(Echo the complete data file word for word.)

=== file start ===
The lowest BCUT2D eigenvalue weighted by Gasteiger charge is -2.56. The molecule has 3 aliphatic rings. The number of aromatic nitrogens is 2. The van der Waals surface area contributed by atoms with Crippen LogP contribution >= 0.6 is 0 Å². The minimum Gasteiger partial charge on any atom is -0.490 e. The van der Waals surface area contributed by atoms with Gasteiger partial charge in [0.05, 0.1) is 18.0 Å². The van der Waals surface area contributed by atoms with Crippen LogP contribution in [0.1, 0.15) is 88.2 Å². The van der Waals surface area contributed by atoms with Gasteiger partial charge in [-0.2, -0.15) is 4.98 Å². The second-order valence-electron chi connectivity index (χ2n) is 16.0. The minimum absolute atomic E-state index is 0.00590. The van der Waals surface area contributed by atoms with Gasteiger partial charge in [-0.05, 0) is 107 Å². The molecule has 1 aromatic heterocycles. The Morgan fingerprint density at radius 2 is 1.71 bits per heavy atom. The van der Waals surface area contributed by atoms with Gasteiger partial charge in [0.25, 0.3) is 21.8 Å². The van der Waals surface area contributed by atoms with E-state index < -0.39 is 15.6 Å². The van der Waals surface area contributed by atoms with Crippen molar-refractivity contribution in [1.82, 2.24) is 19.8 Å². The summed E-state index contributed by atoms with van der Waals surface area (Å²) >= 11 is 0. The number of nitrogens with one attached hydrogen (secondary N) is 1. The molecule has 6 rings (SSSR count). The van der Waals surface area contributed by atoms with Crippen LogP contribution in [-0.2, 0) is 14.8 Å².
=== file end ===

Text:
The lowest BCUT2D eigenvalue weighted by Gasteiger charge is -2.56. The molecule has 3 aliphatic rings. The number of aromatic nitrogens is 2. The van der Waals surface area contributed by atoms with Crippen LogP contribution >= 0.6 is 0 Å². The minimum Gasteiger partial charge on any atom is -0.490 e. The van der Waals surface area contributed by atoms with Gasteiger partial charge in [0.05, 0.1) is 18.0 Å². The van der Waals surface area contributed by atoms with Crippen LogP contribution in [0.1, 0.15) is 88.2 Å². The van der Waals surface area contributed by atoms with Gasteiger partial charge in [-0.2, -0.15) is 4.98 Å². The second-order valence-electron chi connectivity index (χ2n) is 16.0. The minimum absolute atomic E-state index is 0.00590. The van der Waals surface area contributed by atoms with Gasteiger partial charge in [-0.05, 0) is 107 Å². The molecule has 1 aromatic heterocycles. The Morgan fingerprint density at radius 2 is 1.71 bits per heavy atom. The van der Waals surface area contributed by atoms with Gasteiger partial charge in [0.25, 0.3) is 21.8 Å². The van der Waals surface area contributed by atoms with E-state index < -0.39 is 15.6 Å². The van der Waals surface area contributed by atoms with Crippen molar-refractivity contribution in [1.82, 2.24) is 19.8 Å². The summed E-state index contributed by atoms with van der Waals surface area (Å²) >= 11 is 0. The number of nitrogens with one attached hydrogen (secondary N) is 1. The molecule has 6 rings (SSSR count). The van der Waals surface area contributed by atoms with Crippen LogP contribution in [-0.2, 0) is 14.8 Å².